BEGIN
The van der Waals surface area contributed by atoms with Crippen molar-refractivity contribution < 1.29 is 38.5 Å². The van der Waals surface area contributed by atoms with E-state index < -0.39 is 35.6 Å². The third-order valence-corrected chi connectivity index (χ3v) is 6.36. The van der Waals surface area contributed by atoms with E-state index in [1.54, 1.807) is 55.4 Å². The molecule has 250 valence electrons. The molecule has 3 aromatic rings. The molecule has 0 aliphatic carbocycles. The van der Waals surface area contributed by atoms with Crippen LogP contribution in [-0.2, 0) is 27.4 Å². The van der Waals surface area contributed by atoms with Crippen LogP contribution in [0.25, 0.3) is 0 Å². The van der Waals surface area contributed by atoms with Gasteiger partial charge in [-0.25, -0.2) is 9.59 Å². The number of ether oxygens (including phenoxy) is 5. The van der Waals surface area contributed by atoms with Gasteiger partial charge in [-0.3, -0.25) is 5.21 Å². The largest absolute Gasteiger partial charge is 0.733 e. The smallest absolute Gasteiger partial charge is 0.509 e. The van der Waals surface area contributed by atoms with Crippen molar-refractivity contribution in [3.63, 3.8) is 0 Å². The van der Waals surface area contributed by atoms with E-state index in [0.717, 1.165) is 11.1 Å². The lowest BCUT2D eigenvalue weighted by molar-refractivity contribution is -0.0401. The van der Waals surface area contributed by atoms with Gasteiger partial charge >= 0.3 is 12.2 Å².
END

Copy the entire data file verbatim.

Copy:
The van der Waals surface area contributed by atoms with Crippen molar-refractivity contribution < 1.29 is 38.5 Å². The van der Waals surface area contributed by atoms with E-state index < -0.39 is 35.6 Å². The third-order valence-corrected chi connectivity index (χ3v) is 6.36. The van der Waals surface area contributed by atoms with E-state index in [1.54, 1.807) is 55.4 Å². The molecule has 250 valence electrons. The molecule has 3 aromatic rings. The molecule has 0 aliphatic carbocycles. The van der Waals surface area contributed by atoms with Crippen LogP contribution in [-0.2, 0) is 27.4 Å². The van der Waals surface area contributed by atoms with Crippen LogP contribution in [0.25, 0.3) is 0 Å². The van der Waals surface area contributed by atoms with Gasteiger partial charge in [-0.25, -0.2) is 9.59 Å². The number of ether oxygens (including phenoxy) is 5. The van der Waals surface area contributed by atoms with Gasteiger partial charge in [-0.3, -0.25) is 5.21 Å². The largest absolute Gasteiger partial charge is 0.733 e. The smallest absolute Gasteiger partial charge is 0.509 e. The van der Waals surface area contributed by atoms with Crippen molar-refractivity contribution in [3.63, 3.8) is 0 Å². The van der Waals surface area contributed by atoms with E-state index in [0.717, 1.165) is 11.1 Å². The lowest BCUT2D eigenvalue weighted by molar-refractivity contribution is -0.0401. The van der Waals surface area contributed by atoms with Gasteiger partial charge >= 0.3 is 12.2 Å².